By now, you should not be reading this page, but down on the floor doing pushups.
There are other things you can do to help your brain, memory and thinking, such as changing your diet.
A long-term study in the Annals of Neurology found that eating blueberries can lower the rate of cognitive decline by as much as 2.5 years by the time you hit your 70s. Try frozen, wild blueberries, which are higher in nutrients.
In addition, Dr. Yian Gu of Columbia University in New York reviewed surveys that 674 elderly people completed about their eating habits and then examined magnetic resonance imaging (MRI) scans of their brains. Compared to the people who didn’t regularly follow many aspects of the Mediterranean diet, the participants who adhered to this way of eating more often had larger total brain volume, as well as more gray and white matter.
Overall, the difference in brain volume between the people who followed a Mediterranean diet and those who didn’t was similar to the effect of five years of aging, the researchers conclude in the journal Neurology.
Here’s a great report from Harvard University on 7 steps to help prevent memory loss. In it, they also state that “good health habits can reduce the risk for illnesses that might affect your memory as well as the likelihood that you’ll need medications that could have damaging side effects. And preliminary studies have identified vitamins and at least one medication that may help ward off dementia.”
Another article on supplements for the brain suggests using items such as CoQ10, Alpha Lipoic Acid, Ginkgo Biloba, Phosphatidyl Serine, DHA and Acetyl-L-Carnitine. Read more about these supplements and how much to take at liveinthenow.com/article/the-7-best-brain-boosting-supplements
As I write in other sections of this Website, all of the sections work together. Having a healthy diet and exercising help mental fitness and effective weightloss. Unlimiting your beliefs, having goals and good morning rituals contribute to less stress, greater happiness and better health.
I truly hope you’ll explore all of the sections of this Website and create an action plan that will make them more than interesting reading.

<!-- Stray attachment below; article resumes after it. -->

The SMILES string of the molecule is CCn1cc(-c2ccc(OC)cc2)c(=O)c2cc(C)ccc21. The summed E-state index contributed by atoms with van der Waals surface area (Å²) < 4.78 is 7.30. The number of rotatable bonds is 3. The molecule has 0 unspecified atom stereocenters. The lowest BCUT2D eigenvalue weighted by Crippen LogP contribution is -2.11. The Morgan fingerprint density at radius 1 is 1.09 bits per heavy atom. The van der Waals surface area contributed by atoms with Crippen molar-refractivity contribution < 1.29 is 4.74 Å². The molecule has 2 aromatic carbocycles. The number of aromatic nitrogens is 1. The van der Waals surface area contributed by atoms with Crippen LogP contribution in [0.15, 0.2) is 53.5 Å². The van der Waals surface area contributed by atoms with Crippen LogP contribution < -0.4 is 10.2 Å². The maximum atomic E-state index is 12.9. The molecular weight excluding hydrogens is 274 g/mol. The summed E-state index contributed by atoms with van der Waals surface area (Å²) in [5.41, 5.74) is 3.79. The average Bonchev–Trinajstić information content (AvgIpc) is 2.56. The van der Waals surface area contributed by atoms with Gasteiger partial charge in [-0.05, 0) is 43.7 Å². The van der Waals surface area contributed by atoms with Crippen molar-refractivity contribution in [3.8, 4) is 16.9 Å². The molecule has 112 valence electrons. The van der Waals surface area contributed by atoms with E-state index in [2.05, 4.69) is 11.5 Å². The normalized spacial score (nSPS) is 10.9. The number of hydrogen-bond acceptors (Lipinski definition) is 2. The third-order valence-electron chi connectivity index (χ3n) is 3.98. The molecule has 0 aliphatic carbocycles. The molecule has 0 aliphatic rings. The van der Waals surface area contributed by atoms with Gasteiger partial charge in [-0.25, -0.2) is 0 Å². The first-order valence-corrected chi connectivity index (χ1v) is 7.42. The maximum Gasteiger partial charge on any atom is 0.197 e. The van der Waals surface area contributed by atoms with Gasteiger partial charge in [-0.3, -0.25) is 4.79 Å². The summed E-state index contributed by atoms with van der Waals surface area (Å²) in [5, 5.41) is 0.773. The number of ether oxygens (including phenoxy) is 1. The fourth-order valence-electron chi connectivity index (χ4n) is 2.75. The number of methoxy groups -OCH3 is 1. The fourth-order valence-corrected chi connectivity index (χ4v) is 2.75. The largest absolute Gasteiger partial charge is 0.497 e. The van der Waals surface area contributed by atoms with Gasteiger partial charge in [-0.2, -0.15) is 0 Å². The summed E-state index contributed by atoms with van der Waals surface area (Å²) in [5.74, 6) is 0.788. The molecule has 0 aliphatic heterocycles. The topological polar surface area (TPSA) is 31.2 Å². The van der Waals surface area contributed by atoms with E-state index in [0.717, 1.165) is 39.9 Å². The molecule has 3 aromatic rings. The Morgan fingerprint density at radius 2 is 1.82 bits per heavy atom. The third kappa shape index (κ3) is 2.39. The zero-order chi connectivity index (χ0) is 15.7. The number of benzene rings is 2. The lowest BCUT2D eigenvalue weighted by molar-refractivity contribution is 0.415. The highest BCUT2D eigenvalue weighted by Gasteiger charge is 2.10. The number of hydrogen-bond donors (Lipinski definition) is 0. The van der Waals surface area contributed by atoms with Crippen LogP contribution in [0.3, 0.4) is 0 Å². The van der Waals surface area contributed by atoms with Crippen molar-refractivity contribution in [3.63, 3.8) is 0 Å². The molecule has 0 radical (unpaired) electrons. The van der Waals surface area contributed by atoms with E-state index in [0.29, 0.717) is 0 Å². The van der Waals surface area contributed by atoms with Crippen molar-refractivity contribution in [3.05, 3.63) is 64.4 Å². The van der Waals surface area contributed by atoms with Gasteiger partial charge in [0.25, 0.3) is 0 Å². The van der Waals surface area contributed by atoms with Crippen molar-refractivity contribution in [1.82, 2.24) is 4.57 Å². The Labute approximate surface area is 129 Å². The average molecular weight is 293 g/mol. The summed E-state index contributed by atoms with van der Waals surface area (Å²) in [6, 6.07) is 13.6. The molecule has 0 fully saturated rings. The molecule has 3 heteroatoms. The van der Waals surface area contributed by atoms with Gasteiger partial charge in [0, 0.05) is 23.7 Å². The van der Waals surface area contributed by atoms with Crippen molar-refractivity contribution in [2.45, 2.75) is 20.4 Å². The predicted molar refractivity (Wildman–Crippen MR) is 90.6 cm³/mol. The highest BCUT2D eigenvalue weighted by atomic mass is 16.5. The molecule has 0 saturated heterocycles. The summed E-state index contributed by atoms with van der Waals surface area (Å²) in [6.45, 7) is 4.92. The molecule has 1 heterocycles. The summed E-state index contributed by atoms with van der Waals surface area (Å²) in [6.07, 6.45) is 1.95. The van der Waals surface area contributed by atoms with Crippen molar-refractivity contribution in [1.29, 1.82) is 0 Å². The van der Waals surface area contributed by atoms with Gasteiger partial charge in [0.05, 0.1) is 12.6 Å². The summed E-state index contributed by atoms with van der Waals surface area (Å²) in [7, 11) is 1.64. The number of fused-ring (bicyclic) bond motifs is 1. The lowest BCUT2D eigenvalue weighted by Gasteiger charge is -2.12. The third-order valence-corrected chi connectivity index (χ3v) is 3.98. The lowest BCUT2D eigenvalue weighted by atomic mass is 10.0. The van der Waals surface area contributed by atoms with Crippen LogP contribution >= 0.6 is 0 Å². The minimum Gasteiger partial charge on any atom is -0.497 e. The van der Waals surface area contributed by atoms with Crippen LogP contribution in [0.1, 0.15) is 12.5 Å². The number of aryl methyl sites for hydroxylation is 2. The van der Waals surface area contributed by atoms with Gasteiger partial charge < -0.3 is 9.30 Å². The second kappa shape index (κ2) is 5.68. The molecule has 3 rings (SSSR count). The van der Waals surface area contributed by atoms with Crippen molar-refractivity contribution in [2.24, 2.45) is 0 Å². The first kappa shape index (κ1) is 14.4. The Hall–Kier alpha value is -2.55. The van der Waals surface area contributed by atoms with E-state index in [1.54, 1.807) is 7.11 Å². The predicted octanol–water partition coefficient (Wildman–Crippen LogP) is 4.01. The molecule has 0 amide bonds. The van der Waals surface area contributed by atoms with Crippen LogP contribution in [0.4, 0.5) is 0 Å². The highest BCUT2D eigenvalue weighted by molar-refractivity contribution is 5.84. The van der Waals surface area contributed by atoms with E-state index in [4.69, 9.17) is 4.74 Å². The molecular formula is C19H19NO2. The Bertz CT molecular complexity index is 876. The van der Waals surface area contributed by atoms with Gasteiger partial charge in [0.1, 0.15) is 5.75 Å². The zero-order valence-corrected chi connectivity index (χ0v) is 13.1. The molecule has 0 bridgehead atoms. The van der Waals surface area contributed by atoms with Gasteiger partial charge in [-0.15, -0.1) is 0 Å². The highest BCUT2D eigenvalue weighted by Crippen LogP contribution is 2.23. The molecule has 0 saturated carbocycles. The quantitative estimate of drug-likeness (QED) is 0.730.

There’s a lot more to be said about mental fitness, but the above information is a good start. I’ll also be sending more information in my newsletters.
There’s a special reason for that. If you’re on my email list to receive my latest ways to be happy and healthy, once a week you’ll receive a coupon worth $5 in the online store. So you can go there and grab any $5 eBook on mental fitness, or any topic you want for free! Or, you can apply that credit towards an eBook that’s more than $5. In fact, you can save them up and apply multiple coupons towards any eBook in the store.
To help you get started, here is a free $5 coupon for the store: mental-fitness-$5 Just choose your eBook, and then at the checkout, enter it where it shows “Have a coupon code? Click to enter it”
I just put up a pretty-good eBook on mental fitness, so go to the online store and grab it. While you’re there, check other books in that section, as well as in other sections. You may find some you like and they all have a 100% money-back guarantee if you’re not happy with them.
Every day I search the Internet looking for great information on happiness and health. I scan more than 200 descriptions, then read more than 50 articles, pick out the ones with only the best info, and then send out a summary and a link to it out in my newsletter.
For example, I just read about a study that showed why exercise is not that important for weight loss; would you want to know about that? So don’t miss this and many other tips that can make your life better.
If you’re not already on my emailing list, just click here and sign up. I will never reveal your information to anyone else, and it’s an easy unsubscribe if you decide you can’t possibly be any happier or healthier. ;o)